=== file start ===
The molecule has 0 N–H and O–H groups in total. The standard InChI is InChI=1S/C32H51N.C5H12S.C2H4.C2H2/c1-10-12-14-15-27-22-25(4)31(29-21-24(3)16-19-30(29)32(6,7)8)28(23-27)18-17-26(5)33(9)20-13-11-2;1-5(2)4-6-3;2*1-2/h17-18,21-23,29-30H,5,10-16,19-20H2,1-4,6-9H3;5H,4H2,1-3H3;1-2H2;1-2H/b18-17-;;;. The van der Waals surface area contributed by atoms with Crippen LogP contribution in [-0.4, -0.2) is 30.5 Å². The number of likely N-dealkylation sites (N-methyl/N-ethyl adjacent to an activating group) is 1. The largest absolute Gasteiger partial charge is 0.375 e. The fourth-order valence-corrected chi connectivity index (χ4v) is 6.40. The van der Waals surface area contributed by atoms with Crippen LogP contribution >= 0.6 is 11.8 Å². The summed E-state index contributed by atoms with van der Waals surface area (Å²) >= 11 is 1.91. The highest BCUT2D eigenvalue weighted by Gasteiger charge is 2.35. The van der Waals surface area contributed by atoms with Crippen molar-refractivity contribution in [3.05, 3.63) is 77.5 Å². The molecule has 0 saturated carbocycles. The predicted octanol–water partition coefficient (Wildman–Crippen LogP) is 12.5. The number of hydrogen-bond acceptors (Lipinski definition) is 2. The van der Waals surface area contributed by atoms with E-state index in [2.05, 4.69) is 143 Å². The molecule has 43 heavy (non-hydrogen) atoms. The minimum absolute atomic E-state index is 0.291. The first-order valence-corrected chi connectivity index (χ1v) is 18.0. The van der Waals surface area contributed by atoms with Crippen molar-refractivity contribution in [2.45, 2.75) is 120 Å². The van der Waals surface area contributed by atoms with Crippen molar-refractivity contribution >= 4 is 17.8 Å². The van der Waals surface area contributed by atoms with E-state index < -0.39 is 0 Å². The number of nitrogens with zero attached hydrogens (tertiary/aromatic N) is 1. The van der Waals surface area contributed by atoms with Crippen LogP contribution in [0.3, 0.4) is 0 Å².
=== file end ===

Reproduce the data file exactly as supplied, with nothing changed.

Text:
The molecule has 0 N–H and O–H groups in total. The standard InChI is InChI=1S/C32H51N.C5H12S.C2H4.C2H2/c1-10-12-14-15-27-22-25(4)31(29-21-24(3)16-19-30(29)32(6,7)8)28(23-27)18-17-26(5)33(9)20-13-11-2;1-5(2)4-6-3;2*1-2/h17-18,21-23,29-30H,5,10-16,19-20H2,1-4,6-9H3;5H,4H2,1-3H3;1-2H2;1-2H/b18-17-;;;. The van der Waals surface area contributed by atoms with Crippen LogP contribution in [-0.4, -0.2) is 30.5 Å². The number of likely N-dealkylation sites (N-methyl/N-ethyl adjacent to an activating group) is 1. The largest absolute Gasteiger partial charge is 0.375 e. The fourth-order valence-corrected chi connectivity index (χ4v) is 6.40. The van der Waals surface area contributed by atoms with Crippen LogP contribution >= 0.6 is 11.8 Å². The summed E-state index contributed by atoms with van der Waals surface area (Å²) >= 11 is 1.91. The highest BCUT2D eigenvalue weighted by Gasteiger charge is 2.35. The van der Waals surface area contributed by atoms with Crippen molar-refractivity contribution in [3.05, 3.63) is 77.5 Å². The molecule has 0 saturated carbocycles. The predicted octanol–water partition coefficient (Wildman–Crippen LogP) is 12.5. The number of hydrogen-bond acceptors (Lipinski definition) is 2. The van der Waals surface area contributed by atoms with E-state index in [2.05, 4.69) is 143 Å². The molecule has 43 heavy (non-hydrogen) atoms. The minimum absolute atomic E-state index is 0.291. The first-order valence-corrected chi connectivity index (χ1v) is 18.0. The van der Waals surface area contributed by atoms with Crippen molar-refractivity contribution in [2.45, 2.75) is 120 Å². The van der Waals surface area contributed by atoms with Crippen molar-refractivity contribution >= 4 is 17.8 Å². The van der Waals surface area contributed by atoms with E-state index < -0.39 is 0 Å². The number of nitrogens with zero attached hydrogens (tertiary/aromatic N) is 1. The van der Waals surface area contributed by atoms with Crippen LogP contribution in [0.3, 0.4) is 0 Å².